Air Strikes and Afghanistan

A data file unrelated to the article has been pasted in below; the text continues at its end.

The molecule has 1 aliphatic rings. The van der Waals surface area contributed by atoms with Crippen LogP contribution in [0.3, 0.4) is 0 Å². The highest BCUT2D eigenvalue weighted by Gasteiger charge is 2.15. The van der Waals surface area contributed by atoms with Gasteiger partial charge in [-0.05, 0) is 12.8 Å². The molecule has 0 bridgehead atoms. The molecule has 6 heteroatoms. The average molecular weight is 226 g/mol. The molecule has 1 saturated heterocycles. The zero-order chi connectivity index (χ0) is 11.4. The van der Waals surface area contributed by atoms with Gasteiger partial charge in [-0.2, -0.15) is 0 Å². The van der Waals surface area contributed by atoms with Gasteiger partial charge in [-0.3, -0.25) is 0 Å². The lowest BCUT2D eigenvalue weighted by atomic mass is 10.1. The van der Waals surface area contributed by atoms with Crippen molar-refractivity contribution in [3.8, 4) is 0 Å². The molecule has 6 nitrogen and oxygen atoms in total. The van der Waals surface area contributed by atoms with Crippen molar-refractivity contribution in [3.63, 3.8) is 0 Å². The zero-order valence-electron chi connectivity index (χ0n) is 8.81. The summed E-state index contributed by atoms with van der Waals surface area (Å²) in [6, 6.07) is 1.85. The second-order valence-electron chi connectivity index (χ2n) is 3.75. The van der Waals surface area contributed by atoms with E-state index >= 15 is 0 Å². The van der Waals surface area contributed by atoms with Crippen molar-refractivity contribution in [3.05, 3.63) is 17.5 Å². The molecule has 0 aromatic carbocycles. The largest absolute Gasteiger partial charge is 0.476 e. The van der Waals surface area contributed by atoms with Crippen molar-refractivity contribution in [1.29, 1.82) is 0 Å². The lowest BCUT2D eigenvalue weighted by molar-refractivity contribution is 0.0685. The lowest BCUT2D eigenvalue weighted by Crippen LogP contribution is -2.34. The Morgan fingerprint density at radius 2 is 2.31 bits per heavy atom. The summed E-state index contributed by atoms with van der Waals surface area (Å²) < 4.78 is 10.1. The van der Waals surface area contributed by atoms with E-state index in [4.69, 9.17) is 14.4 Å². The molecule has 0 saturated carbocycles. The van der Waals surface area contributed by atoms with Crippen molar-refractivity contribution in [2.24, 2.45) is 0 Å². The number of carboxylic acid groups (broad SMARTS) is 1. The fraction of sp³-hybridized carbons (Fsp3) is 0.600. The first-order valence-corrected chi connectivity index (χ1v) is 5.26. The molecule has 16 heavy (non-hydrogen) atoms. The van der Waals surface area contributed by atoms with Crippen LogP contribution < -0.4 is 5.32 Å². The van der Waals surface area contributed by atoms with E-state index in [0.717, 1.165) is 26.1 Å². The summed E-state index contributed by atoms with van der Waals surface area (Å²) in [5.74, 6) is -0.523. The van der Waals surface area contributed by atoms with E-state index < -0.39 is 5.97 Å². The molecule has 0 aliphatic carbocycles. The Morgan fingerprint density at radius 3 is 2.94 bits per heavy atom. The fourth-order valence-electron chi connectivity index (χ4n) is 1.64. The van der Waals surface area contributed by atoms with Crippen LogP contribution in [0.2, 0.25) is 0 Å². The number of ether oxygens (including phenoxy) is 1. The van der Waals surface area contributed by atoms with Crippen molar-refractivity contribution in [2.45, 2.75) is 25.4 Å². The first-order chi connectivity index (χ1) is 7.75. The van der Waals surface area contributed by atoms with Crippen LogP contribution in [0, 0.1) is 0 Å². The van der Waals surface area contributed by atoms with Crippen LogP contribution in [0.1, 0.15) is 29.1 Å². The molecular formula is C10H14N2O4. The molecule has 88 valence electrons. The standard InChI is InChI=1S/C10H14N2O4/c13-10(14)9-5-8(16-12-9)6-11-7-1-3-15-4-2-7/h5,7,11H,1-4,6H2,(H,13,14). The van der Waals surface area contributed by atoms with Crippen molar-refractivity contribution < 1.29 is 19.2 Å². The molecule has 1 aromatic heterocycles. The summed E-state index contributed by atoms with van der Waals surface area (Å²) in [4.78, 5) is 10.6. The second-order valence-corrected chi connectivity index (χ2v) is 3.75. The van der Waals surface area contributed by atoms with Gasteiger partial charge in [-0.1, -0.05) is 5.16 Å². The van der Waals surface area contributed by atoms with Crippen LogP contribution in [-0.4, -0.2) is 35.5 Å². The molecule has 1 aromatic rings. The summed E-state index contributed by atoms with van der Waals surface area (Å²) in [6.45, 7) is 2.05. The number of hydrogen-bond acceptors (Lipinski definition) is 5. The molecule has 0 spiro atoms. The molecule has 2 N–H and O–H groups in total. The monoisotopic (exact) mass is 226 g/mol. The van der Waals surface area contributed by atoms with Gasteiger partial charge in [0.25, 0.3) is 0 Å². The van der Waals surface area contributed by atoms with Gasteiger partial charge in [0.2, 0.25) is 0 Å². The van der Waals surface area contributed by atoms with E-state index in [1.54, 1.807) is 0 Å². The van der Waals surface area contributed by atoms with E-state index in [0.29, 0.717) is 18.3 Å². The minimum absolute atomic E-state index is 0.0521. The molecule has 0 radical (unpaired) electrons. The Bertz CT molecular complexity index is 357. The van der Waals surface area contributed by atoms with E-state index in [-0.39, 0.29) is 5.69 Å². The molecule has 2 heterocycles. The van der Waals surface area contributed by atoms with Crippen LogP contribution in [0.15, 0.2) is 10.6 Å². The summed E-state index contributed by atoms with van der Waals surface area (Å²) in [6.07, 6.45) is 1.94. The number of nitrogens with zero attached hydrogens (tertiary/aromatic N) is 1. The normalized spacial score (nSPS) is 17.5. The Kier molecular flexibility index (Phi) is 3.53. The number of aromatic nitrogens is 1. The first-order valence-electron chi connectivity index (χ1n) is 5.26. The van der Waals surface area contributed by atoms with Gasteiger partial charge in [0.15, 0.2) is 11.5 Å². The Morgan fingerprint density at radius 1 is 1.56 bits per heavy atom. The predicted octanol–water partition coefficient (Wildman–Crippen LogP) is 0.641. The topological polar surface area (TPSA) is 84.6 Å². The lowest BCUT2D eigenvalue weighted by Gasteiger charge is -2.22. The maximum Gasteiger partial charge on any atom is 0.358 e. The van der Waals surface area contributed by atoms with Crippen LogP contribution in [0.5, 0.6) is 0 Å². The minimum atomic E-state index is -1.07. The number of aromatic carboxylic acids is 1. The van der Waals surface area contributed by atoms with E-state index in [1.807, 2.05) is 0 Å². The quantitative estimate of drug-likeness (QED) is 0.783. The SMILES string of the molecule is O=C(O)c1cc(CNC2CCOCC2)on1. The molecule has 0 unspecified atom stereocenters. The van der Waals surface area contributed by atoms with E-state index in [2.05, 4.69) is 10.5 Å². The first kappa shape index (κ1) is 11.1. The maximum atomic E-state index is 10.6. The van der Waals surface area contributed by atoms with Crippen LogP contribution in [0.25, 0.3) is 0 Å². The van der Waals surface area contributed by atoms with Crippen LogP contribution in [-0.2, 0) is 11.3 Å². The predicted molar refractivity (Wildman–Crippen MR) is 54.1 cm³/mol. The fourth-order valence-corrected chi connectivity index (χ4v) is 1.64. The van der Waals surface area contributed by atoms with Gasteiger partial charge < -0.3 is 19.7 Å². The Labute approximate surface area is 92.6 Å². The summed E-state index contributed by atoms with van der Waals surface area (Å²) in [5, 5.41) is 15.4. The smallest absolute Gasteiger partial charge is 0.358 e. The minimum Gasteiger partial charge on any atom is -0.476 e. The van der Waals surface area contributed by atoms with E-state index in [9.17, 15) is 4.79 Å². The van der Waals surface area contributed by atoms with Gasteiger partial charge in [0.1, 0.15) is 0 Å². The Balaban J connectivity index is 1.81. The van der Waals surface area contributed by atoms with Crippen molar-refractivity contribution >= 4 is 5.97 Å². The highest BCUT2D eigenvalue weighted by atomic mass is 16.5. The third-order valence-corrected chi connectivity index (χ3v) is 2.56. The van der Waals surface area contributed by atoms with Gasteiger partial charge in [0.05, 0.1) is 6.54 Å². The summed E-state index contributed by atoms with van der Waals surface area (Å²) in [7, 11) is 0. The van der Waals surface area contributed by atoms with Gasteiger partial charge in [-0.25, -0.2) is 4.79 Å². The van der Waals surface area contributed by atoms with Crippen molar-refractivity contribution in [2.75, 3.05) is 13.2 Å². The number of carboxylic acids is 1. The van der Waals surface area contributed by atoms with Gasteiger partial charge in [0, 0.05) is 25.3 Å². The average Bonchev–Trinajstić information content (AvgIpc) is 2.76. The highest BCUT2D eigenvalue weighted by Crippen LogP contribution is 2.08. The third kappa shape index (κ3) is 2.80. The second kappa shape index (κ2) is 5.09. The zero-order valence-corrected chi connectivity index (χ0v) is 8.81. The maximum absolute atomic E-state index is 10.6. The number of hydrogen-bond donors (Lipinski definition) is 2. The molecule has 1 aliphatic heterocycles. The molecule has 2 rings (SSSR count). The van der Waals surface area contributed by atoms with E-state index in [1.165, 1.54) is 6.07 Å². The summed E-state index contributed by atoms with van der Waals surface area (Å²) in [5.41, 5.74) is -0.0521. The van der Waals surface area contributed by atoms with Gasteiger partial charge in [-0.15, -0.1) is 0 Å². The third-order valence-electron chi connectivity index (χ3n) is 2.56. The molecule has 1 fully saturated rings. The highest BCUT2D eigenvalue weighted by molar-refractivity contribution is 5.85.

Defense Secretary Robert Gates on Monday reiterated his stance that the US must do a better job in preventing civilian casualties in Afghanistan. Despite US efforts, another case has surfaced in which scores of Afghan civilians were reportedly killed in a US air strike, leading Afghan President Hamid Karzai last week to call on the US to end all air attacks. But there are diverging reports on whether the US was in error or Taliban insurgents used the civilians as human shields and perhaps even killed them themselves, and then blamed the US. Gates called for a better US strategic communications cycle to counter the Taliban’s efforts either at provoking or exploiting civilian casualties. “That has been a disadvantage for us on an ongoing basis,” he said during a May 11 Pentagon press briefing. But Gates also agreed with National Security Adviser James Jones that the US cannot operate with one hand tied behind its back by halting air strikes. Appearing on ABC’s “This Week” on May 10, Jones said: “To tie the hands of our commanders and say we’re not going to conduct air strikes—it would be imprudent. … But we are going to take very seriously and redouble our efforts to make sure that innocent civilians are not killed.” (Full transcript) Although some have speculated that Gates’ removal of Army Gen. David McKiernan as the top US and NATO commander in Afghanistan was related to the issue of air strikes, Gates told reporters his decision was driven by the desire for a fresh set of leadership eyes as the US embarks on a new strategy against a resilient and resurgent Taliban. He said, when asked, “nothing went wrong,” with McKiernan. In fact, he said that civilian casualties are down compared to a year ago. (Gates transcript)